In January, the Library embarked on something that took the online community by storm. In conjunction with Flickr, we loaded a few thousand images from the Library of Congress’ vast collections and asked the user community to get involved: Give us your tags, your comments, your huddled masses …
We were essentially conducting an experiment to see how crowdsourcing might enhance the quality of the information we are able to provide about our collections, while also finding innovative ways to get those collections out to people who might have an avid interest in them.
After the jump is an account of some of our findings, as adapted from a piece intended for the Library of Congress Gazette, our in-house newsletter.
Milestone for Library’s Flickr Pilot
Only nine months into the Library of Congress’ pilot project placing Library photos on the Web site Flickr, the photos have drawn more than 10 million views, 7,166 comments and more than 67,000 tags, according to a new report from the project team overseeing the lively project.
“The popularity and impact of the pilot have been remarkable,” said Michelle Springer, project manager for digital initiatives in the Office of Strategic Initiatives, who said total views reached 10 million in October. The site is averaging 500,000 views a month, she said, adding that Flickr members have marked 79 percent of the photos as “favorites.”
The report recommends that the Library of Congress continue to participate in The Commons and explore other Web 2.0 communities.
The pilot launched early this year.
The report details how the Flickr project has increased awareness of collections in the Library’s Prints and Photographs Division and sparked creative interaction with them. It has also given Library staff experience in social tagging and Web 2.0 community input and cast the Library in a leadership role for other cultural and government communities exploring Web 2.0 possibilities.
An area within Flickr called The Commons was introduced with the Library’s project launch and a growing number of libraries, museums, and archives have since launched their own accounts within the Commons framework. Currently 16 additional institutions from the United States, Australia, United Kingdom, Canada, France, Portugal, and the Netherlands are sharing selections from their photo archives and inviting the public to contribute information.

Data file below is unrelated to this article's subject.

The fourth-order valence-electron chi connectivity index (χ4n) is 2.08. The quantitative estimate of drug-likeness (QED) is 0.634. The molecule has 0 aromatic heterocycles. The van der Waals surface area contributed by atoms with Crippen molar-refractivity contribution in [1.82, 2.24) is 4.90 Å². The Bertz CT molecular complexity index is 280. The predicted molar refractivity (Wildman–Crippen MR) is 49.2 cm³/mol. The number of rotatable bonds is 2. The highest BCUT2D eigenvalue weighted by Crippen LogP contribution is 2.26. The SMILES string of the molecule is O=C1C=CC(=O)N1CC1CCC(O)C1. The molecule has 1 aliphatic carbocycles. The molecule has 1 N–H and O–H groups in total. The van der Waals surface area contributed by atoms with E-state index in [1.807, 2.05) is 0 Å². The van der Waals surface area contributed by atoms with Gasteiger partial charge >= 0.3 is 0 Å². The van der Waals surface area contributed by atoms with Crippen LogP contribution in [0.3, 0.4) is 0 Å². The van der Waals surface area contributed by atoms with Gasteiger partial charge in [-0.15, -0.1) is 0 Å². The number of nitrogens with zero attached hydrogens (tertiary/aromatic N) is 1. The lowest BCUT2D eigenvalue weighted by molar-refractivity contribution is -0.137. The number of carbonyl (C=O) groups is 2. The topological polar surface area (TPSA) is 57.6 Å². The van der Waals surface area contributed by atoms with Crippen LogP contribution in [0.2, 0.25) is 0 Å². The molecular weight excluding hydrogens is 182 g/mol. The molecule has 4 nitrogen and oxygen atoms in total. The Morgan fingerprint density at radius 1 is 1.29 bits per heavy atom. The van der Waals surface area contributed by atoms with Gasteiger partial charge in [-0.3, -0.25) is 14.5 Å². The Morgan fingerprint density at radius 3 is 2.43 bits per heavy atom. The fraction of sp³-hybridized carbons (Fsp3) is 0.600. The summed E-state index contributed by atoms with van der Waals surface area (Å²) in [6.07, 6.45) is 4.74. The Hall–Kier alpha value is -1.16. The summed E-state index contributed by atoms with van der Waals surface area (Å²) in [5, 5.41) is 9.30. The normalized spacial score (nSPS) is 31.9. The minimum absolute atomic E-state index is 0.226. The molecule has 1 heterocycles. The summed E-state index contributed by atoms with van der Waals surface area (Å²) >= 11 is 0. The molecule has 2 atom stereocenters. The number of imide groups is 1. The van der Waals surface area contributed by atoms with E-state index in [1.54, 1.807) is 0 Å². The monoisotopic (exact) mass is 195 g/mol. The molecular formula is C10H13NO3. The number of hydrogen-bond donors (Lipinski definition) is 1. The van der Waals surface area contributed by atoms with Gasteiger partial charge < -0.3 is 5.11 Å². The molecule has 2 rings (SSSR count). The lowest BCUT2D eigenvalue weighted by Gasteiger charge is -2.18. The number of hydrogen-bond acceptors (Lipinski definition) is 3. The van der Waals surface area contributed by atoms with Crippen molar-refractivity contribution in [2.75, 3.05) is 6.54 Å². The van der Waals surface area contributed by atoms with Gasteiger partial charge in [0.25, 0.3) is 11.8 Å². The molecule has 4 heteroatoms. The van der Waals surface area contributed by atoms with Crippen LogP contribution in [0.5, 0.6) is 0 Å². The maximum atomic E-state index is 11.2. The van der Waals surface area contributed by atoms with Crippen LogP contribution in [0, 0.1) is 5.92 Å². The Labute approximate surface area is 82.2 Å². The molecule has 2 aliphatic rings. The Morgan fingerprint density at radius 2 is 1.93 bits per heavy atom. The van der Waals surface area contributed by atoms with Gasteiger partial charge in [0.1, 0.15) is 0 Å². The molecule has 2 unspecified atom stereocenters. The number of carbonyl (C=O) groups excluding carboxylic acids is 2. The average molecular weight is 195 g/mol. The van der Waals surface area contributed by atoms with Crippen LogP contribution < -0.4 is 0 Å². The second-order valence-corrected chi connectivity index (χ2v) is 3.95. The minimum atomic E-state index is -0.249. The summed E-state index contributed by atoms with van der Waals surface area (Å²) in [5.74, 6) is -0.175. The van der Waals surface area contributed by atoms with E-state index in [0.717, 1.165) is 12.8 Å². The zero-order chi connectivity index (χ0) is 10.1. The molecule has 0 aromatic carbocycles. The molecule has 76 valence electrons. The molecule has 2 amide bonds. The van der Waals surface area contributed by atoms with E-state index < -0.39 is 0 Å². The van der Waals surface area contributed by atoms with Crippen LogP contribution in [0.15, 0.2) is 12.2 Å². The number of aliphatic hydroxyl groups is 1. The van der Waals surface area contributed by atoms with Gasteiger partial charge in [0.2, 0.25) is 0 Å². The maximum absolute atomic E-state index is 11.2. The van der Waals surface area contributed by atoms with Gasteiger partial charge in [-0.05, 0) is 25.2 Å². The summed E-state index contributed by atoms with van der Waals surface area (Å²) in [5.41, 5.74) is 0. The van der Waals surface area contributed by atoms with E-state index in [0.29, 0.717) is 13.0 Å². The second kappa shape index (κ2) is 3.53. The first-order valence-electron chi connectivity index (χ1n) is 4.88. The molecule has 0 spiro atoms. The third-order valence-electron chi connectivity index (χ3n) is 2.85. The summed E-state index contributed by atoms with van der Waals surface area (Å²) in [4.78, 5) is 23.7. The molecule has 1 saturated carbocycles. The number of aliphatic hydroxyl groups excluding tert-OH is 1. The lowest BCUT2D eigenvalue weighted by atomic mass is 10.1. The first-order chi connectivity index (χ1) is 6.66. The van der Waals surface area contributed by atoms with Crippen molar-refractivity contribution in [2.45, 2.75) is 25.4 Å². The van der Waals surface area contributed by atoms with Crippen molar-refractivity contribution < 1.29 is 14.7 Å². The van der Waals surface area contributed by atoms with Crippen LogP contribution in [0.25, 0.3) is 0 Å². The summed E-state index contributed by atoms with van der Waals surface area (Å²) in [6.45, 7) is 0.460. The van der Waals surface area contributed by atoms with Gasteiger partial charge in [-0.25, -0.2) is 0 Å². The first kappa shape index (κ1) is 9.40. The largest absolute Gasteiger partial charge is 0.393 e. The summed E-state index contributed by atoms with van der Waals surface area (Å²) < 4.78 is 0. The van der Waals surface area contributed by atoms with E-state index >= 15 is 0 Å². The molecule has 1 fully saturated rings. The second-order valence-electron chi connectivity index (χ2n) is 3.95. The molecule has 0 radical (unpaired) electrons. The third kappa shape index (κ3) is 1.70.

Experimentation has continued. Since March, 50 photos from the Bain News Service collection have been added each Friday, keeping interest fresh. Today the account offers over 4,900 photos, including 15 panoramas related to World War I, added in remembrance of Veteran’s Day in a coordinated posting with other Commons members.
The pilot spurred many positive yet unexpected outcomes—especially Flickr members’ willingness to devote great effort to photo-related detective work and their level of engagement with historical images. Further, Flickr members have often drawn on personal histories to connect with the pictures, including memories of farming practices, grandparents’ lives, women’s roles in World War II, and the changing landscape of local neighborhoods.
A photo of the Sylvia Sweets Tea Room, for example, sparked a detailed and moving account from the restaurant owner’s family. Similarly, a photo of cars parked next to a huge haystack prompted a community dialogue on the shape of the stack, the reasons to store so much hay uncovered, and the spareness of old tires. Notes in the Library’s own catalog records now lead users to the information added to Library photos on the Flickr Commons site.
When Flickr commenters provide corrected place and proper names, more precise dates, and event names, Prints and Photographs Division staff verify the information and have used it to update more than 500 records for the Library’s catalog (with many more in the queue), citing the Flickr Commons Project as the source of the new information. For example, a photo once simply captioned “Reid Funeral” is now more fully described with the note: “Photo shows the crowd gathered outside of the Cathedral of St. John the Divine during New York City funeral of Whitelaw Reid, American Ambassador to Great Britain. (Source: Flickr Commons project, 2008).”
“Increasing the ability to engage and connect with photos increases the sense of ownership and respect that people feel for these photos,” the report states. “Lessons learned from this project provide guideposts to the type of experience that people would like to have with our collections.”